A blood red moon awaits those determined to stay awake for the total lunar eclipse that starts at 1:33 (ET) Tuesday morning. It's the first one to fall on the winter solstice in more than 300 years, according to NASA.
Lunar eclipses happen about two times a year, but this one is unusual. Dec. 21 is the winter solstice, which is the shortest day of the year. An eclipse hasn't fallen on the date since 1638, and will not happen again until 2094.
For some Canadians, the eclipse could also be a moment of religious significance.
Mary Lou Whitehorne, president of the Royal Astronomical Society of Canada, said this eclipse will be particularly beautiful because it is one of the rare times the moon will be aligned with the stars of the Milky Way, providing an unusually brilliant backdrop.
Ms. Whitehorne said by 2:41 a.m., the moon will be completely covered and viewers will see shades of orange and brick red. And since the eclipse coincides with the winter solstice, the moon will appear high in the sky - a boon for those lucky enough to have clear skies overhead.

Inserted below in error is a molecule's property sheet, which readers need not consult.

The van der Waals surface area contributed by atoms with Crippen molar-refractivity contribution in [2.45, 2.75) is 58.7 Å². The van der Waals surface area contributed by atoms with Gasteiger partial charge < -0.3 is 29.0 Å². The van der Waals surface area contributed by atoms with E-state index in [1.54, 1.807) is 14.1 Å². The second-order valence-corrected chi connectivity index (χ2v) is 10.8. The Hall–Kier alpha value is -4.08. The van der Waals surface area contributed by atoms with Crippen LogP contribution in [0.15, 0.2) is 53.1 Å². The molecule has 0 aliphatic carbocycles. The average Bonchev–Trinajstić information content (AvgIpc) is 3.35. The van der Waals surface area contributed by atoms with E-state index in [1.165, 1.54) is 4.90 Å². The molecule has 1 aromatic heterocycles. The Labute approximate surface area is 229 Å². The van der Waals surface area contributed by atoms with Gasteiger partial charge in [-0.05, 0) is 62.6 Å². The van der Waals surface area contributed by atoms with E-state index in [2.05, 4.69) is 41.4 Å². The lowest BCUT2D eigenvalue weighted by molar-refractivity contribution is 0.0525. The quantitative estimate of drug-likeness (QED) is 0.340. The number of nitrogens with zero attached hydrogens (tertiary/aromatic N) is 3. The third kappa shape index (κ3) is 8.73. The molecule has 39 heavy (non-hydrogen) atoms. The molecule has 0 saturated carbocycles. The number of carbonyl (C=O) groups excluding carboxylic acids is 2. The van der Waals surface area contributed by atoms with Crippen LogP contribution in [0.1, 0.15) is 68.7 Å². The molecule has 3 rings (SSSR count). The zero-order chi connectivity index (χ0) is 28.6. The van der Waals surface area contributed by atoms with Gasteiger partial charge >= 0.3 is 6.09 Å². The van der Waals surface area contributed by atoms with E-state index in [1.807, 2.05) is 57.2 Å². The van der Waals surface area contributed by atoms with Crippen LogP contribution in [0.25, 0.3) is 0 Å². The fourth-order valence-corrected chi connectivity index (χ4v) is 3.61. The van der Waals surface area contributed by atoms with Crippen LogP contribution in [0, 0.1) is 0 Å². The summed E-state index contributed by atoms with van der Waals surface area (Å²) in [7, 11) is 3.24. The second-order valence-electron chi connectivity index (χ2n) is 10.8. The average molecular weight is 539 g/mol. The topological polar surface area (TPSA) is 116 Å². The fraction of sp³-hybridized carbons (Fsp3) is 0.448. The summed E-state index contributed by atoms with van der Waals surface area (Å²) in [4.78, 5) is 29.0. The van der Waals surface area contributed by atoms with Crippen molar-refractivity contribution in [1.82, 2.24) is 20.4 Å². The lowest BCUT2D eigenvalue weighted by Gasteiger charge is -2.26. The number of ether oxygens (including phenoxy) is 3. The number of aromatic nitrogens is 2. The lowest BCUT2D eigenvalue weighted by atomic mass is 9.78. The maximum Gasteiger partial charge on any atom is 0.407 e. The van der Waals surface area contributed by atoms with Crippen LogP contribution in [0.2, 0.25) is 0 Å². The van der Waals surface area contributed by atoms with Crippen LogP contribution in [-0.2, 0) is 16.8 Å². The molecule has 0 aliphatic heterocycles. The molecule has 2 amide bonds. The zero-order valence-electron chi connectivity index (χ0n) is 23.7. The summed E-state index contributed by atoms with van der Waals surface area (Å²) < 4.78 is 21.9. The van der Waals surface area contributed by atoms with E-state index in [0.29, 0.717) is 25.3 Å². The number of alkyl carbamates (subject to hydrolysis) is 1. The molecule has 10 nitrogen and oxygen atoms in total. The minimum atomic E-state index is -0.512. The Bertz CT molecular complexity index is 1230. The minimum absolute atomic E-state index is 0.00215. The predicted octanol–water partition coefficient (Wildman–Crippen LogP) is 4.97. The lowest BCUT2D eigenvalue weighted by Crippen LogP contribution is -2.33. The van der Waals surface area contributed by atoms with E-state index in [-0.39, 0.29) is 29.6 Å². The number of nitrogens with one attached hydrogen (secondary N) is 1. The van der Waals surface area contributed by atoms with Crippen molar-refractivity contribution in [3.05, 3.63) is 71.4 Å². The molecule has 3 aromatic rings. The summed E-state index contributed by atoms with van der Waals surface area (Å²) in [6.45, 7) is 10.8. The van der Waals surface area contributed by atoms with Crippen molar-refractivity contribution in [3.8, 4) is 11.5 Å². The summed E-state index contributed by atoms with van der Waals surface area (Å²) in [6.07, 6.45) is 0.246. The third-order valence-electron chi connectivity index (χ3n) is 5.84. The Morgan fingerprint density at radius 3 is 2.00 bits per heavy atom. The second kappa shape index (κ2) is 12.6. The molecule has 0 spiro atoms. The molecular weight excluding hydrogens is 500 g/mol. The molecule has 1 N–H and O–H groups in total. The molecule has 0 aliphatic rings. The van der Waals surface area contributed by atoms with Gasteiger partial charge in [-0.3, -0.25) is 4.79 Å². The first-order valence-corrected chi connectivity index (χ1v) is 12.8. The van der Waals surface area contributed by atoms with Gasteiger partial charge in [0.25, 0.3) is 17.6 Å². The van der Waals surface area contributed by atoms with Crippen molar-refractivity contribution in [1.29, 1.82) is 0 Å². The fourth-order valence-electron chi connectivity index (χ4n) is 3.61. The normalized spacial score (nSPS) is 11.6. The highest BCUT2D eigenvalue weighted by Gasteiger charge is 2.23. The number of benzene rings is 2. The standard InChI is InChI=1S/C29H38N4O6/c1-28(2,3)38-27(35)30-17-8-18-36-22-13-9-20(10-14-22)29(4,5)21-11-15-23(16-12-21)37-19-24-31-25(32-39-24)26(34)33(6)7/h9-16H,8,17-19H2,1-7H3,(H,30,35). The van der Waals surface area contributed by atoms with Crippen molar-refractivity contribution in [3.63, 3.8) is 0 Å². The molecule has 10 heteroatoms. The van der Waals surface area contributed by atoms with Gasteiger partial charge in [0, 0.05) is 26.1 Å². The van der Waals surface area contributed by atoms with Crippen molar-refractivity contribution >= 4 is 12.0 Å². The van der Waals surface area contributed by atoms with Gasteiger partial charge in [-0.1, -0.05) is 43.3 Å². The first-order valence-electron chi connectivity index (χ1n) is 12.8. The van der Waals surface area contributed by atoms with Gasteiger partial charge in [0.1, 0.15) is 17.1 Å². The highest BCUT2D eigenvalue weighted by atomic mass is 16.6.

The entire show is expected to last 3 1/2 hours. Clear skies in Winnipeg, Calgary and Ottawa mean residents there have a good shot, whereas snow on the East Coast and rain on the West Coast will mean a virtually zero chance in those regions, while Ontario is looking iffy but still possible, says David Phillips of Environment Canada.
Hindu scripture says an eclipse is an attempt by the demon Rahu to swallow the moon.
Sridhara Jayateerthacharya, a priest with the Hindu Society of Calgary, said Hindus will be called to help the moon escape from Rahu through fasts and ritual chants. Should the moon "escape," Hindus are expected to take a fully clothed bath to ensure all the impurities of Rahu's darkness are washed away.
With reports from Associated PressReport Typo/Error
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